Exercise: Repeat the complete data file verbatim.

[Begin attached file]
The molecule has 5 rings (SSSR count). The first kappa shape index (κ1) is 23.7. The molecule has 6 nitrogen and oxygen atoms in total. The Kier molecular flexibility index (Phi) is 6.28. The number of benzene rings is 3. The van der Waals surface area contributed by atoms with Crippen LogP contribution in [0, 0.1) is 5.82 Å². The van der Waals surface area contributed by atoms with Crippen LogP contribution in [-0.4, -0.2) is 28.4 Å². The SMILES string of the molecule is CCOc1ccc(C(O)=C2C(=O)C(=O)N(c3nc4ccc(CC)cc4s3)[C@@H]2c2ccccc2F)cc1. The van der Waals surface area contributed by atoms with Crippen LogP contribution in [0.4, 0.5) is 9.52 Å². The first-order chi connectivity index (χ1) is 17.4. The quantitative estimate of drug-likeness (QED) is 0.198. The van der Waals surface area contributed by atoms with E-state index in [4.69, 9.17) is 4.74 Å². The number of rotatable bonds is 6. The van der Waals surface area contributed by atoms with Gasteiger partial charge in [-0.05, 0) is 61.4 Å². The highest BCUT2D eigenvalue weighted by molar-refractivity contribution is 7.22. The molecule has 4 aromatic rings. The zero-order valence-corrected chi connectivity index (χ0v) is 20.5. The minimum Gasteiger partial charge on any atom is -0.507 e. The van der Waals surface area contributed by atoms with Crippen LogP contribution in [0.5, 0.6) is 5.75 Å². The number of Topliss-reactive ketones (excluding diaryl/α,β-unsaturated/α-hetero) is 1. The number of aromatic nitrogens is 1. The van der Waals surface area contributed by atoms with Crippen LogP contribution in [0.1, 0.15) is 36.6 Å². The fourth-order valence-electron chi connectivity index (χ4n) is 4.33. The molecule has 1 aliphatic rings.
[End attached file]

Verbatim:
The molecule has 5 rings (SSSR count). The first kappa shape index (κ1) is 23.7. The molecule has 6 nitrogen and oxygen atoms in total. The Kier molecular flexibility index (Phi) is 6.28. The number of benzene rings is 3. The van der Waals surface area contributed by atoms with Crippen LogP contribution in [0, 0.1) is 5.82 Å². The van der Waals surface area contributed by atoms with Crippen LogP contribution in [-0.4, -0.2) is 28.4 Å². The SMILES string of the molecule is CCOc1ccc(C(O)=C2C(=O)C(=O)N(c3nc4ccc(CC)cc4s3)[C@@H]2c2ccccc2F)cc1. The van der Waals surface area contributed by atoms with Crippen LogP contribution in [0.4, 0.5) is 9.52 Å². The first-order chi connectivity index (χ1) is 17.4. The quantitative estimate of drug-likeness (QED) is 0.198. The van der Waals surface area contributed by atoms with E-state index in [4.69, 9.17) is 4.74 Å². The number of rotatable bonds is 6. The van der Waals surface area contributed by atoms with Gasteiger partial charge in [-0.05, 0) is 61.4 Å². The highest BCUT2D eigenvalue weighted by molar-refractivity contribution is 7.22. The molecule has 4 aromatic rings. The zero-order valence-corrected chi connectivity index (χ0v) is 20.5. The minimum Gasteiger partial charge on any atom is -0.507 e. The van der Waals surface area contributed by atoms with Crippen LogP contribution in [0.5, 0.6) is 5.75 Å². The number of Topliss-reactive ketones (excluding diaryl/α,β-unsaturated/α-hetero) is 1. The number of aromatic nitrogens is 1. The van der Waals surface area contributed by atoms with Crippen LogP contribution in [0.1, 0.15) is 36.6 Å². The fourth-order valence-electron chi connectivity index (χ4n) is 4.33. The molecule has 1 aliphatic rings.